Armor, Magic, Projectiles
To help players on their adventures, we are going to need to have better weapons, armor to wear, projectiles to shoot, and magic spells. I plan on adding all of that and more...

Massive Content Expansion
With every update from here on, there will be new content, biomes, items, terrains, mobs, etc. I am probably also going to start introducing some items that require Premium in order to craft, since the game is free with no ads in it, I do need to find some way to make a bit of money on it. But for real, the game is so easy to code content for, you can expect a lot to be coming very soon.

At the end of the day, this is a new beginning for Epic Adventure, and I think the game will now finally be able to reach a potential that it was not able to attain before. Since the engine is still in it's infancy, please let me know what bugs and issues you find, and how I can improve the interface and controls. Also let me know what new content you want to see added, as it will be coming on a fairly regular basis now.

Thank you to those who have played the game in it's original form though, and I am so sorry for nuking all of your save games. But I promise that I will make the game worth the changes in the weeks and months ahead!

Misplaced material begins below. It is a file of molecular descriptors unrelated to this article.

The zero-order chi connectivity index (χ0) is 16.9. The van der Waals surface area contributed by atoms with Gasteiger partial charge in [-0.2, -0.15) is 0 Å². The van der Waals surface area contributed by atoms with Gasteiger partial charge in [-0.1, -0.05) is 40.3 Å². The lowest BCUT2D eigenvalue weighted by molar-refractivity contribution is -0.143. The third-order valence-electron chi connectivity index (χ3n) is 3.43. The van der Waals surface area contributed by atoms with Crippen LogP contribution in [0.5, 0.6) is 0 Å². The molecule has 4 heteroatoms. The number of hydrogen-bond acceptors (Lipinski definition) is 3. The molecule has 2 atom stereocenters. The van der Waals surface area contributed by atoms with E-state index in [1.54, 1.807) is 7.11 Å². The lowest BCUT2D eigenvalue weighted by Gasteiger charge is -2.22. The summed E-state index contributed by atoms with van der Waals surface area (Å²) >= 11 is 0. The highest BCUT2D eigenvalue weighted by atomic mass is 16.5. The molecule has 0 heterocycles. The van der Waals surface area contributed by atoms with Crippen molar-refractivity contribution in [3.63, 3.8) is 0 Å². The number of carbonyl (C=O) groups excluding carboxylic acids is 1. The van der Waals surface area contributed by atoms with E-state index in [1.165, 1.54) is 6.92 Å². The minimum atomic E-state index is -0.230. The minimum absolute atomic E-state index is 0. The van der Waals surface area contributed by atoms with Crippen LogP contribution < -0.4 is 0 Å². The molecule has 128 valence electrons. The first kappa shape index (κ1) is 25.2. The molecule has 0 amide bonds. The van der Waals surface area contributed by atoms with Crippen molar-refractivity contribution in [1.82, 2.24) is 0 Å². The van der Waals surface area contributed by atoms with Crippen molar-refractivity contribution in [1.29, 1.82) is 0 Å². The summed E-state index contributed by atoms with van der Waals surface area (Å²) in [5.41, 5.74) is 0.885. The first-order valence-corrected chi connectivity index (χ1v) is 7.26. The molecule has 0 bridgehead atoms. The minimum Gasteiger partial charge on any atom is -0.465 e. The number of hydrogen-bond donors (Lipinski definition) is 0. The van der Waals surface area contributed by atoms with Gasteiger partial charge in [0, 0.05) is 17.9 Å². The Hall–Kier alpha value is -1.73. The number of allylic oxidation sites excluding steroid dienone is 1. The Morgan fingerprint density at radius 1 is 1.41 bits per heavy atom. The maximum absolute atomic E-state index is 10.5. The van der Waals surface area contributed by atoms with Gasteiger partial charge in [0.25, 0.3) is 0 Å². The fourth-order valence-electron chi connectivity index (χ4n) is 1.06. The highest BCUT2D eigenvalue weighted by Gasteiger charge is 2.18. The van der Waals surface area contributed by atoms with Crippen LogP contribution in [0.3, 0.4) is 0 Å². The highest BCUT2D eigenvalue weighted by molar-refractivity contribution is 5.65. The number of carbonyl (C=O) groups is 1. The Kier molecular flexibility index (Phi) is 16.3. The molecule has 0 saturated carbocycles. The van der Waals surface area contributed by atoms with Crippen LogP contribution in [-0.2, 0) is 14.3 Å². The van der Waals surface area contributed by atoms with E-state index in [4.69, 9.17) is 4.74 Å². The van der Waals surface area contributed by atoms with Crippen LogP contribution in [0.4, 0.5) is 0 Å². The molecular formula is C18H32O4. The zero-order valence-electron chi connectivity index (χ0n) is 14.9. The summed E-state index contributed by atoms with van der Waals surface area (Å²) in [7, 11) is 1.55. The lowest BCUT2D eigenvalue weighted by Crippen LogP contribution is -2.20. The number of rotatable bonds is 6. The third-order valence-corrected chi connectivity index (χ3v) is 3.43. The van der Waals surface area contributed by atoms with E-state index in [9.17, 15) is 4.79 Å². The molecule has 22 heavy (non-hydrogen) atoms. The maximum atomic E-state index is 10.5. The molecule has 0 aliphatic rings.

#epicadventure #pixelpaint #mytokens
1mo ago
This morning I have released the 2.5.0 update for Voxel Paint, which includes a new bi-directional integration with Ape Chat. This feature is new for both apps and will be expanded and improved in the months ahead, but let's take a look at what it does right now!

Now when you click on the toolbar's top-right settings icon, you will see two new options (only available if you are signed in with an Ape Apps Account), Voxel Paint Chat and Set Chat Channel. If you click on Voxel Paint Chat, it will open the new embedded Ape Chat sidebar that will be familiar to players of My Colony and My Colony 2. The Set Chat Channel option lets you customize which Ape Chat channel is used by the app (the default is #voxelpaint, but you can use anything you want, like #mc2-voxeling for instance).